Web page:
Sunday, October 26, 2008

TO BLOG or NOT to BLOG....

The real value of blogs and wikis is not the tool itself...It's what the tool enables. George Siemens

Perhaps one of the most fascinating tools that has emerged from the Internet cloud in recent years is the Blog (a shortening of the term Weblog). A Blog is an online publishing tool that enables people to easily publish their loves, opinions, passions, dislikes, peeves, discoveries, and insights. Thousands of teachers have discovered the value of classroom blogging, both as an avenue for their communications, but also as a tool for giving voice to what their students are learning and how they are learning (David Warlick). A voice...a global voice...

Blogs have become a highly effective way to help students to become better writers. Research has long shown that students write more, write in greater detail, and take greater care with spelling, grammar, and punctuation, when they are writing to an authentic audience over the Internet (2007, E-Learning).

"Through the use of our Weblog we've been able to build a relationship, engage in reflective practice, have interactive opportunities that develop and broaden our knowledge base, and document evidence of growth and refinement in the practice—5th Grade Teacher"
So, what kind of blog can you create? What can your students share? What are they thinking?

Create a blog to communicate class/school information with parents. Post field trip information, field trip forms, parent helper calendars, general classroom guidelines and more.
Create a blog with daily lessons listed for students who are sick or gone. Each day, try to designate a classroom "scribe" who is responsible for posting lessons/materials covered.For really young students - perhaps students just learning to write - use a blog to showcase individual art projects throughout the year. Use a digital camera and scanner to put creative endeavors up for display around each holiday.

Create a blog which provides additional, age-appropriate material on thematic units you study throughout the year. Link to supplemental videos, podcasts and websites to encourage extended learning.

Create a blog where students record narrations of their favorite stories (use the free software Audacity to create sound files). Students can read published work or their own work. Accompany it with scanned illustrations they have drawn.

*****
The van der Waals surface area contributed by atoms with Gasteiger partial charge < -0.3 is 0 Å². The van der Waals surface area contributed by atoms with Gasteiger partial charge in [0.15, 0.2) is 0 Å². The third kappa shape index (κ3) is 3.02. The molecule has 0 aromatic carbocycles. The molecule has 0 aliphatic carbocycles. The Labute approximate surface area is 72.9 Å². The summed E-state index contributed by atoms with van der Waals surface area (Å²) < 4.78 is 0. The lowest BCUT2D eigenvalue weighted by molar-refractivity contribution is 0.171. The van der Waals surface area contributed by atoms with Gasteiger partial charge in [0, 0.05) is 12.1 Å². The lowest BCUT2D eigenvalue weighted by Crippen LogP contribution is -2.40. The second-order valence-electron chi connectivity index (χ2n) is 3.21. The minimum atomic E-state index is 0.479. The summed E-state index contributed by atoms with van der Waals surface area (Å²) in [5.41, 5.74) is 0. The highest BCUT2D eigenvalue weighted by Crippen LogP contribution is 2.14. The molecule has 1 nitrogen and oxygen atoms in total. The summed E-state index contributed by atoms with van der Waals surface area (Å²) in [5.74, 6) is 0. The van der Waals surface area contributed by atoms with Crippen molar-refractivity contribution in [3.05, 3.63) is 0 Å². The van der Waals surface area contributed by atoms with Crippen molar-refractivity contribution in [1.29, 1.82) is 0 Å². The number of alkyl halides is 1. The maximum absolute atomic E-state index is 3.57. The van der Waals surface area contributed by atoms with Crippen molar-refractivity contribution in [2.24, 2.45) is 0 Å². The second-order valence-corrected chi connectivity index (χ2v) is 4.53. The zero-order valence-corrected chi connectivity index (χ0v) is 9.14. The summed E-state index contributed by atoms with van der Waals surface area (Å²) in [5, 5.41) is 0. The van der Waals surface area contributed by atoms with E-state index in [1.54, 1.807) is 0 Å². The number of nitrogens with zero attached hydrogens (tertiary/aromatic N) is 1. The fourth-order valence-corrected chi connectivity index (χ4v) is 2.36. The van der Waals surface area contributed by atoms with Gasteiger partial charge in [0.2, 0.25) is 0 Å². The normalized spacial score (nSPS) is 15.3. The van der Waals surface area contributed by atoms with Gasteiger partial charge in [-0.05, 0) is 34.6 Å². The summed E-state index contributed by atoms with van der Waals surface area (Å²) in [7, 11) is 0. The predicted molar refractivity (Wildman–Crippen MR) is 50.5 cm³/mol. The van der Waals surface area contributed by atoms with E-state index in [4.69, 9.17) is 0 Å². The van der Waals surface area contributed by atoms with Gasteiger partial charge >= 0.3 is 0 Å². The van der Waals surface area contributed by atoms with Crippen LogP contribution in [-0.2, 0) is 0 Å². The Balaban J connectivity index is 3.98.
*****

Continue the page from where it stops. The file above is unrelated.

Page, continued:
Create a blog where students list class hypotheses before each class science experiment. When experiment is done, results can be posted and compared to initial hypotheses.

Create a blog where students share stories about their favorite holiday, or a blog about special holiday traditions in their family.

Create a blog which lists creative writing prompts or striking visual images. Encourage students to post after self-selecting a prompt/picture. Let this evolve so that students begin writing the prompts for other students.

Create a blog that has children reviewing children's books.

Create a blog where every member of the class posts about a favorite vacation. Embed maps, use Google Earth or even create a "collaborative google map" where everyone "pins" their favorite vacations on one map (love this!)

Create a blog where you list various statements that are facts and others that are opinion. Students can leave comments explaining why each is either a fact or opinion.

Create a blog where students post most memorable learning moments on a recent field trip. Could also do a Know - Want to Know - Learned (KWL) activity on the blog.

Create a blog where students describe a typical day at school. Invite other same aged students from different global locations to contribute the same type of information on the same blog. Let students ask questions and leave comments to gain cultural awareness. Students can then begin to share/compare thematic units being learned, novels being read, field trips being taken, etc. You can also use epals/skype for this as well.

Create a professional reflection blog on lessons that you teach. Analyze strategies and techniques that work well or don't work so well. Research and link to alternative ways to approach the lesson next time.
Create a blog where students create a timelines perhaps for events in a novel or story, or for historical events being studied. Could also be used to predict the future!

Create a blog where students collect data on science experiments. Use blog to display information gathered from Google spreadsheets. Students can create/embed graphs and charts explaining relationships of data.

Create a blog that showcases student poetry, short stories, etc.

Create a blog where students post about math concepts learned throughout the year. Blog can provide examples and solutions of math problems and concepts being studied.

Create a blog where students digitally record steps to solving various math problems (can use digital camcorder, record from digital whiteboard applications or use screencasts programs to capture procedures/steps) - MATHCASTS

The real value of blogs and wikis is not the tool itself. It’s what the tool enables
George Siemens

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